Christine McCormick works in the medical profession in Midland, Texas. She impressed us with her endless creative energy and willingness to try new things during the #practicecreativity challenge in June and we knew she would make for another inspiring interview for the Creative Leaders Series.
How long have you been in this field? I have been a nurse for 30 years and working in the clinical informatics field for 6 years.
Why is creativity important to you? Creativity has been a way to relax, to express myself and to meet others since I was a child.
How do you foster your own creativity? It depends. I am always interested in trying something new. I knit, I take and alter photographs, I play with watercolors… I recently found that mixed media was “my thing” because I can truly mix anything I create, and make something brand new out of a mix of new and old items.
How does creativity affect your daily work/job? Creativity is my way to decompress and clear my mind of work once I get home so I feel more refreshed the next morning to get another productive work day started. Creativity is also part of my job because it allows me to have a different approach when I provide training, when I manage my team, or when I create educational material.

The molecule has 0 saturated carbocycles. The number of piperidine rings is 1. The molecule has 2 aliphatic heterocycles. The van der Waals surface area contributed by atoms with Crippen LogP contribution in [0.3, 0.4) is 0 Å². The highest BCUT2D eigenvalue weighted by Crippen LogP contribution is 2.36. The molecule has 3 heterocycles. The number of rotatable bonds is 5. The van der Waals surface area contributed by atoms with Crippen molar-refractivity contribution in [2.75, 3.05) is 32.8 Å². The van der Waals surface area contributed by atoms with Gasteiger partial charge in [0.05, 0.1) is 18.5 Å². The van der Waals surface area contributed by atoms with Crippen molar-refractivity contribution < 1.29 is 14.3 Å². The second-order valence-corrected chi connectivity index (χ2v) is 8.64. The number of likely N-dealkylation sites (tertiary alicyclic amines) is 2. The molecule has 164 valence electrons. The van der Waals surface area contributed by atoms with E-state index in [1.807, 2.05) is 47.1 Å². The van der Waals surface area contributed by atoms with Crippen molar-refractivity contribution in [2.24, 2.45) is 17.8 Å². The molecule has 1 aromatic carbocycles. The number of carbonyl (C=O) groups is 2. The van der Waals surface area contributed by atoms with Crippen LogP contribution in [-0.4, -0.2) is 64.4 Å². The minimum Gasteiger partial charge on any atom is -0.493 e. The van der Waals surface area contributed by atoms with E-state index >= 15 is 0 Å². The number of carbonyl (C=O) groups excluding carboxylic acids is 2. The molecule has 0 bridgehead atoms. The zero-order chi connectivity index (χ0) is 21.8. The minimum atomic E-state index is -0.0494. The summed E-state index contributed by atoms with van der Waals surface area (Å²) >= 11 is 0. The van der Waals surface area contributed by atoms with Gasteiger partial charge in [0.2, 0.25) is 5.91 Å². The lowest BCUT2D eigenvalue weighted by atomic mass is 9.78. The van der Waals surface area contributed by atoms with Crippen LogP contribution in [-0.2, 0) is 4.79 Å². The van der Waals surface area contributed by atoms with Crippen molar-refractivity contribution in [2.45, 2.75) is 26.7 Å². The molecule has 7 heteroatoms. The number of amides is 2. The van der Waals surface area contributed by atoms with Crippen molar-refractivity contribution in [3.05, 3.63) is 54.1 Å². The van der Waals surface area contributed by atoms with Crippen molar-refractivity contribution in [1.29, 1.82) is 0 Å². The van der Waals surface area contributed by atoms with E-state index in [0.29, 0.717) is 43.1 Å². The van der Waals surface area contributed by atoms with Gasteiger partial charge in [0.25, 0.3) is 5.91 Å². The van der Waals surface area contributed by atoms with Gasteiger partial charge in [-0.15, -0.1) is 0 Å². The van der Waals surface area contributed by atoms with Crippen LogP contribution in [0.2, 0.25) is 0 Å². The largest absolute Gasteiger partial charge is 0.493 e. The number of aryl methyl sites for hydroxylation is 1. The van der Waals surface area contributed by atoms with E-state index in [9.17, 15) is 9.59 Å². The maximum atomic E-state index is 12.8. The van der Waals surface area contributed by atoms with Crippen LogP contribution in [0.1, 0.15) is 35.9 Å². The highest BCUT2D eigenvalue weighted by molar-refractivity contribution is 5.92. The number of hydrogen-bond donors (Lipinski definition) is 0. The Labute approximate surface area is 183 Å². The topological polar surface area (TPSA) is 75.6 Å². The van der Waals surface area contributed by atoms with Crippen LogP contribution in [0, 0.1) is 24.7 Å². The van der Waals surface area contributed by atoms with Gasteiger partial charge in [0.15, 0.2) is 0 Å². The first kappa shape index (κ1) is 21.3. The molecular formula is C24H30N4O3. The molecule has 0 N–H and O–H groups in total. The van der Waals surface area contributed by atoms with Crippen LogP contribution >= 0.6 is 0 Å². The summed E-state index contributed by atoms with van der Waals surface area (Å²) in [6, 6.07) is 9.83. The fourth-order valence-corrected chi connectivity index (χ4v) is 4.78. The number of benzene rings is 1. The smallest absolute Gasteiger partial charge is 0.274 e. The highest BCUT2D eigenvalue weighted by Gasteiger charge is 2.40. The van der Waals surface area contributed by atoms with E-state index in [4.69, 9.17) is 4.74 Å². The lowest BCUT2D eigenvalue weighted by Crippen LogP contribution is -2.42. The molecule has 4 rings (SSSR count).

In what ways do you encourage creativity in others? I often give gifts that involve something creative to do, like a craft kit, yarn, play dough, building blocks… I like to have creative experiences with my kids especially by including recycled items or items found in nature. Perfection is not the goal, the creative process and satisfaction in the process is what it’s all about. At work, I encourage creativity in each team member by allowing each of them to find a way to make things easier, more fun, and to learn from failure and try again.
In what ways did the Practice Creativity Challenge affect your thinking? It opened my mind to new creative experiences, creative ideas, and the discovery of other participants’ experiences with the same activity. It allows you to reflect on other ways of expression and thinking, and most of all, it gives you permission to just let go and explore your own creative thoughts with little reservation.
What advice might you give to a friend or colleague who wants to be creative? If I am asked where to start, I would suggest thinking about what makes him/her happy and start experiencing new ways to be creative with that. But most of all, I would encourage the person to practice creativity on a regular basis. The Practice Creativity Challenge is a great place to start. It’s important to do it mostly for the personal feeling of satisfaction associated with the process, and not to achieve perfection, nor to compete with others.